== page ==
How to leave a gift in your Will

It's easy to remember Marie Curie in your Will. Find step-by-step guidance on how to go about making a Will, or if you already have one and simply wish to update it, you can download a simple codicil form

Older man sits and reads a Marie Curie information booklet in his living room
No one chooses to face terminal illness, but with your help Marie Curie can continue to be there for those in need.

I already have a Will

If you already have a Will and wish to update it to include a gift for Marie Curie, download this simple codicil form, which you complete and present to your solicitor.

I haven't made a Will yet

If you've not yet made your Will or even thought about it yet, take a look at this simple guidance to see what steps you need to take to prepare your Will. Or if you're an executor or solicitor, read more detailed information about gifts in Wills.

A collection of personal objects on a set of shelves.
A gift in your Will means helping people remain at home, among their favourite people and posessions, at the end of their lives.

1. Choose who to include

First, think about the family, friends and charities you’d like to remember in your Will. Most people want to care for their loved ones first, but it’s easy to also include a gift to the charities you care about, like Marie Curie.

2. Decide what to leave to whom

Decide what type of gift you’d like to leave. Some people leave a specific amount or item, but many people choose a share of their estate, as this type of gift won’t lose its value over time.

3. Choose your executors 

Decide who you’d like for your executors – they’ll be responsible for ensuring your wishes are fulfilled, and are named in your Will.

You can appoint whoever you like as your executor. Be sure to ask them first, as it can take a lot of time. You can also appoint a professional, like a solicitor or accountant, but your estate will need to pay their fees.

4. Work out the value of your assets

Work out how much your assets are worth, including property, investments and any debts. This is easier than it sounds – download this simple form to help you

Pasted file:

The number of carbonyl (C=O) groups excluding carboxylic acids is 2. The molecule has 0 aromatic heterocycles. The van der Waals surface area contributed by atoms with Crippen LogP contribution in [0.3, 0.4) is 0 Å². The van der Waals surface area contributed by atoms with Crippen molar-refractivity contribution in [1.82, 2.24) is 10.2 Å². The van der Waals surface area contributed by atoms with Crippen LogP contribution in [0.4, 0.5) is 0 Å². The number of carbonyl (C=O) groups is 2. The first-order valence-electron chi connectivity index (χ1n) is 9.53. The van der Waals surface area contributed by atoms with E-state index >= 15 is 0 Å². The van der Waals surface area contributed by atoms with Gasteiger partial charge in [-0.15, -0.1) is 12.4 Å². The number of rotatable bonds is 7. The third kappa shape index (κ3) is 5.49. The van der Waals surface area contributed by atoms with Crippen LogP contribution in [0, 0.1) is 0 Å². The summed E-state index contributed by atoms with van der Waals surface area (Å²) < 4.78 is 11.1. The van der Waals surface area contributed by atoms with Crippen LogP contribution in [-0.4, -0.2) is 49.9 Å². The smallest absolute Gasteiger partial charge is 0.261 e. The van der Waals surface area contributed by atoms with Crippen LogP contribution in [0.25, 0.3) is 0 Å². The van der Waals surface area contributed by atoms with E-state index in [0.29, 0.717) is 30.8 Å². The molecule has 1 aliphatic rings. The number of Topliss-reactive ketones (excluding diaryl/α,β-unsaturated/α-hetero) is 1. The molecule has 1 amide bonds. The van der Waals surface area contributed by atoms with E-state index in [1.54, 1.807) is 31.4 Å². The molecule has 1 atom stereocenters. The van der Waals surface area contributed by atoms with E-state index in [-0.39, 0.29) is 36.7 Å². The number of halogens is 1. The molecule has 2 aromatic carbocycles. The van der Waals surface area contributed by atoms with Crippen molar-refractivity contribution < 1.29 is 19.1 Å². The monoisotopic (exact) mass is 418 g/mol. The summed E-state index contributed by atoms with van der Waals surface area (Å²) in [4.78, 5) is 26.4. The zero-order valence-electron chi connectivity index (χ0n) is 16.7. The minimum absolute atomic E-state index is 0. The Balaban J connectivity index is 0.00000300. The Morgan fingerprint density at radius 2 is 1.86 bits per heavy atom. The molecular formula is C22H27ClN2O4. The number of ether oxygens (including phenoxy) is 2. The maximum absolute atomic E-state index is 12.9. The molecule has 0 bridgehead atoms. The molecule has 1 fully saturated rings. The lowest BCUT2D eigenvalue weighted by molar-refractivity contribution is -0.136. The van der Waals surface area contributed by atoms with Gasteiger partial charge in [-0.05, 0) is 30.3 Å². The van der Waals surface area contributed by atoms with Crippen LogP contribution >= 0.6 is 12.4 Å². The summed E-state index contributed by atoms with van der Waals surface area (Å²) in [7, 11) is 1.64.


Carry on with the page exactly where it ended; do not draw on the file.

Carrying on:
5. Visit your solicitor

Now it’s time to visit a solicitor to have your Will drawn up. Your solicitor will keep a copy of your Will, but you might like a copy of your own. Keep it somewhere safe, and tell someone close to you where it is. If you’re a Marie Curie supporter over 55, you can also use our Free Will Writing Service.

What if I don't have a solicitor?

We can’t recommend a solicitor, but you can find one in your area by contacting the Law Society. Contact them in England  (020 7242 1222), Scotland   (01131 226 7411), Northern Ireland   (0289 023 1614).

Is there specific wording I should use in my Will?

Yes, we have suggested wording that may be of help. Many people choose to leave a residuary gift: a percentage of what is left of their estate once they have provided for your loved ones, because it ensures that their gift does not lose its value over time.

6. If you've decided to remember us, we'd love to know

Your Will is personal and it’s entirely up to you if you wish to share this information. But if you do choose to tell us, we’d love to be able to thank you properly and let you know how your gift can help. Contact your local legacy advisor to let us know you’ve pledged a gift.

Marie Curie Nurse Lynne
Marie Curie Nurses like Lynne work through the night to give respite to family carers.

Further guidance on making a Will

You can find more detailed information for people living with a terminal illness on making a Will in our information and support section. Topics covered include getting started with making your Will, getting help from a solicitor, why it's a good idea to make a Will, what you can and can't do in a Will and jointly owned property and possessions.

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